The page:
Silicon Follies

Chapter 48: Strategic mergers -- Barry and Candy dine out in style

By Thomas Scoville
Published August 28, 1999 8:00PM (UTC)
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Barry hardly ever dined out in the open anymore. His security guys would have a stroke.

As Darrel -- his beefy director of personal security -- had spelled out, "Look, Barry: You've got a former secret service agent, two hard cars, three ex-Navy SEALs, and a 24-7 perimeter patrol -- and you want to spend two hours out in the clear, exposed to the general freakin' public? Not on my watch. Some Belgian wacko hits you in the face with a cream pie like old Bill Gates got, and I never work again. This is a competitive business, Barry, just like yours. You need to get on board." Then, cashing in on their macho camaraderie, he added, "If not for your sake, then do it for me."


Barry had relented. If he was a sucker for anything, it was for real-life action heroes pleading with him.

But Fleur de Lys had a number of private dining rooms, which had satisfied Darrel and the rest of Barry's corporate guard dogs. And this particular evening, Barry was pleased to discover an unanticipated benefit to his sequestration: It greatly facilitated his advances on the object of his affections -- a position currently being filled by Candy Sawyer. He silently thanked his bodyguards as he eased his hand under the table.

"I'm so impressed with your work," Barry crooned as he caressed her shapely, muscular leg. "You're all over the strategic markets. That's one of the things I love about you, Candy -- you know where to focus your efforts."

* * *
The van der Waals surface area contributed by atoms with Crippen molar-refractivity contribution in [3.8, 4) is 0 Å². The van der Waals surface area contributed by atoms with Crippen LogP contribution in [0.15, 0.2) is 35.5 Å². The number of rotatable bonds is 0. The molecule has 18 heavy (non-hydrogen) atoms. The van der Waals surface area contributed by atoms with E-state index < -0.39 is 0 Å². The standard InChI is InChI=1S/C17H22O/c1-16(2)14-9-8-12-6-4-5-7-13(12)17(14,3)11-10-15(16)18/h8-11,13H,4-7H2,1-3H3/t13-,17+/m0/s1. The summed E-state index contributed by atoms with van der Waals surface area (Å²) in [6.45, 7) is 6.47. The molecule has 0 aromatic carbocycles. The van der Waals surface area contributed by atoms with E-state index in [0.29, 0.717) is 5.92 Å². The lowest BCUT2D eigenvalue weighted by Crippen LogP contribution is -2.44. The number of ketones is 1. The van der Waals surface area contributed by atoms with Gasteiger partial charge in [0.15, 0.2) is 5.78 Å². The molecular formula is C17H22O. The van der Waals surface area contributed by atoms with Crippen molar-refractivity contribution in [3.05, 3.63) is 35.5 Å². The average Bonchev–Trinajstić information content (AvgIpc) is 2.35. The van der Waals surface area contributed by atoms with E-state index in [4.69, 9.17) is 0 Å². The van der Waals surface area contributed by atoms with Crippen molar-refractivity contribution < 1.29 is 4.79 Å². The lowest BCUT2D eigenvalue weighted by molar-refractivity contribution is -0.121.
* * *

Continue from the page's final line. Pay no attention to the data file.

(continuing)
Candy swigged her kir royale and fixed Barry with a gaze somewhere between boudoir and boardroom. "That's nice of you to say, Barry -- it's my core competence." She shifted in her seat, generating some kinetic energy under the table in the process. "You just need the right touch. You have to just feel your way into the revenue streams, and use your intuition about where you're going to find the most juice."

This statement rendered Barry uncharacteristically mute with admiration, at least for the moment. His eyes nearly crossed with delight. Candy moved into the conversational vacuum, intent on multiplying her gains.

"You've got to go straight for the big targets, and cut 'em down fast. That's the whole game, Barry," she explained, voice quickening, caressing his meaty finger. "Once you've got the strategic markets roped and tied, the regional markets just fall into line. You just sit back and watch them all come to you." She tapped her fuchsia fingernail on his knuckle for emphasis.


Seeing such hard-balling ruthlessness in a member of the fairer sex inspired an almost unseemly delight in Barry. Candy was simultaneously pushing all his pleasure buttons.

"Oh, you're so tough," he fawned, more vigorously manhandling her knee by the moment. "How'd a mega-babe like you learn to be such an ass-kicker?"


Candy knew an opportunity to consummate an advantage when she saw one. "Good coaching, I guess," she said with an adoring look. "And you know, Barry, you could be getting even more leverage out of me if you," she lowered her voice just slightly, "have the desire."

"Oh, do I!" came his throaty growl. "Nothing would give me more pleasure. Tell me," he commanded, more than a little salaciously, "how I can get more leverage out of your core talents."

Candy was blunt. "As executive VP, Sales and Marketing."